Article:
Neuromodulation differs greatly from both lobotomy and cingulotomy. Implanting the electronic device requires surgery, but it does not cause permanent change, unless it is left in place. The procedure was initially developed to relieve movement-related symptoms in Parkinson's disease, but early experiments with depressed and OCD patients seem promising (Kuehn 2007:2249-2251). Austin E. Lamberts described the use of brain procedures to relieve debilitating chronic pain. Some earlier reports on pain treatment did not support its use. In 1980, Elizabeth Rasche Gonzalez discussed operating on patients for pain, and quoted a researcher, Dorothea Z. Lack. According to Gonzalez, Lack commented, "It's a very simplistic approach to a very complex problem. I can't think of a word that's bad enough to describe it" (Cleveland Clinic Foundation 2005:22-26, Lamberts 2000: 87, and Gonzalez 1980a:2147).
Gonzalez seemed at odds with Lack, referring to Ballantine's above-mentioned cingulotomy study, which suggested that it could help those with chronic pain, as well as patients with the symptoms of depression. She indicated that this procedure should not have been used for those with anxiety disorders or psychosis (Gonzalez 1980c:2141-2143, 2146-2147).
In a March 2009 letter to the Journal of Neurosurgery, Harold A. Wilkinson shows how far surgery has come. He refers to a 1999 study which he led, using cingulotomy for chronic pain. Following some patients for a decade, he reported that some had 'sustained pain relief', and he mentioned the value of the permanence of lesioning over the need for battery maintenance with a DBS unit (Wilkinson 2009:607).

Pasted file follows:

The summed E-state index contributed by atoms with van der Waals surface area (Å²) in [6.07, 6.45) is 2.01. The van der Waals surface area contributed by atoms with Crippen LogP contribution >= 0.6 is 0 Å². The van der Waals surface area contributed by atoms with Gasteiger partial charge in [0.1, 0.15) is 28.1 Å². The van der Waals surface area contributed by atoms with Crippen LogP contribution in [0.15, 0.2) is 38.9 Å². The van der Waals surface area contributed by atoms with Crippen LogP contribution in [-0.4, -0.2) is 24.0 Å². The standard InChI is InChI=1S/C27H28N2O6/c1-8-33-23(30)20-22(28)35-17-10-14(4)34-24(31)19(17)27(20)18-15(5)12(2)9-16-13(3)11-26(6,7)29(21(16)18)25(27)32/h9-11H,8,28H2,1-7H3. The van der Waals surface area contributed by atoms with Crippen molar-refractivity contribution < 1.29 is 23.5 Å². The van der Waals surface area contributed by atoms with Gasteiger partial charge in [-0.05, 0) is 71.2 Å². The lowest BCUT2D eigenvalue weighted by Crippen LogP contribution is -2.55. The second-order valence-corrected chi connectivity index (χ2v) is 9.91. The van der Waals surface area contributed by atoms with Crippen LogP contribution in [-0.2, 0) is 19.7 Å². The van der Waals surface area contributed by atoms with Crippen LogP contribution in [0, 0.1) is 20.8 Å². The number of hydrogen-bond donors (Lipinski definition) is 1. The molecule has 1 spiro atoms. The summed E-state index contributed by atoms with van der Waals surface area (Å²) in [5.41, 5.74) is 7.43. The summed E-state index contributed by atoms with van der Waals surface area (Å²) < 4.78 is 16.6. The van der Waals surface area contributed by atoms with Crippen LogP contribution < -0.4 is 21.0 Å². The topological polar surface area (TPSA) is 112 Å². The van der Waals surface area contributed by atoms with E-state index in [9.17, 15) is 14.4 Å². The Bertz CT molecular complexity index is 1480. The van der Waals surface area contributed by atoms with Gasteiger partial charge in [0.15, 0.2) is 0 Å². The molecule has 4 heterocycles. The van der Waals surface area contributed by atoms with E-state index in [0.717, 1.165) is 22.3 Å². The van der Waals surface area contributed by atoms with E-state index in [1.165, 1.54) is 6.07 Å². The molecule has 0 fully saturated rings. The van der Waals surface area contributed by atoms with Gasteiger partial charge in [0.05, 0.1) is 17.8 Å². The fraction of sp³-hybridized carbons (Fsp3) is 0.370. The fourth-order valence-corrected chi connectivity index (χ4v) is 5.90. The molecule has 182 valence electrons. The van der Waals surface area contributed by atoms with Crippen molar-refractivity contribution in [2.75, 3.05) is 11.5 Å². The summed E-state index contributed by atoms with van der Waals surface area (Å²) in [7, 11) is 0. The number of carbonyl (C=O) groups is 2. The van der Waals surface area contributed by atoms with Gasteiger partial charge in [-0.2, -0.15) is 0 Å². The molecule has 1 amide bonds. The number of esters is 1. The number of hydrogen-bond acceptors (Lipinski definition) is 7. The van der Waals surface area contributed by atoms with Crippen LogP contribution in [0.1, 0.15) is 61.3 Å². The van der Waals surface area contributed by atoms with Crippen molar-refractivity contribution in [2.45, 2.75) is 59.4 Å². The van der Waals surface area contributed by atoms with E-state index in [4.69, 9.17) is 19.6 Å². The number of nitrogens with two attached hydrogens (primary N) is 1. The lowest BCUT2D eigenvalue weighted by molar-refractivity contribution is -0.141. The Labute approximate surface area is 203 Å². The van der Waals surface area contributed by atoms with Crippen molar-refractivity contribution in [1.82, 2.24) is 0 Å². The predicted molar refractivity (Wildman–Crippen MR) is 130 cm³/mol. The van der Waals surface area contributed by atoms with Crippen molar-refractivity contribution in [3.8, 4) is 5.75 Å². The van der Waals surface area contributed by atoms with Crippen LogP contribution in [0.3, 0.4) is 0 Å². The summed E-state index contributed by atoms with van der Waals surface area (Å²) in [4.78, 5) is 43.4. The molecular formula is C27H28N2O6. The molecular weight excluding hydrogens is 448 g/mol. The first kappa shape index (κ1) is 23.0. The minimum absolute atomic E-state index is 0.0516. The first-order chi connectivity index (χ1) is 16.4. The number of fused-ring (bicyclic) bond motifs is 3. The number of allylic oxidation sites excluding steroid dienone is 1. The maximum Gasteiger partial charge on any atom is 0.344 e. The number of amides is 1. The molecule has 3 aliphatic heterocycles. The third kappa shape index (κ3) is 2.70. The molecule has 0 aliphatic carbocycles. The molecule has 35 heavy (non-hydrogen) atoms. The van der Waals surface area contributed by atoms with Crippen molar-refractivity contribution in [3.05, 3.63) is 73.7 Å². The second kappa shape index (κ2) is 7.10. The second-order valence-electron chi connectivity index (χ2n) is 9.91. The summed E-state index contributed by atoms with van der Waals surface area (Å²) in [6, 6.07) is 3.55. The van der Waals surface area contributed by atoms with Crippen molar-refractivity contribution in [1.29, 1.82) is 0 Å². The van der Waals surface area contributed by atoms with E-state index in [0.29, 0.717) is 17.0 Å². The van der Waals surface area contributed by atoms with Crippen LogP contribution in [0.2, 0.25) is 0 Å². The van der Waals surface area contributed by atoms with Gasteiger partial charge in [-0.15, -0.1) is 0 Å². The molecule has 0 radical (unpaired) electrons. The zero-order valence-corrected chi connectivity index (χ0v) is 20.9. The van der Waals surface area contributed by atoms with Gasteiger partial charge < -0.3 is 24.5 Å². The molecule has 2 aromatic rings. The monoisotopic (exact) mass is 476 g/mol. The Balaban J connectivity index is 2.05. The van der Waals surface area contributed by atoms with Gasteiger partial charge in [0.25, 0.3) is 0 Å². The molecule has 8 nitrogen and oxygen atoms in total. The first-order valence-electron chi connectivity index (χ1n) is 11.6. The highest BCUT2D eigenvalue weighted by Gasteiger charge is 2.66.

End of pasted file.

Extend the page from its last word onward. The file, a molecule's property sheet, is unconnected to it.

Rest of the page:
Stereotactic radiosurgery targeting specific major nerves has been used for severe jaw and facial pain, with fairly positive results. Here, neurosurgeons use a Gamma Knife to deliver a controlled dose of radiation. The surgical aspects relate to the placing of the stereotactic equipment, with the radiation causing the lesion. A recent report from France suggested that the Gamma Knife procedure can relieve nerve pain, but may need to be repeated. Its chief asset is the low risk of injury or infection (Yomo, Arkha, Donnet, and Regis 2009:559-563, and RadiologyInfo 2008).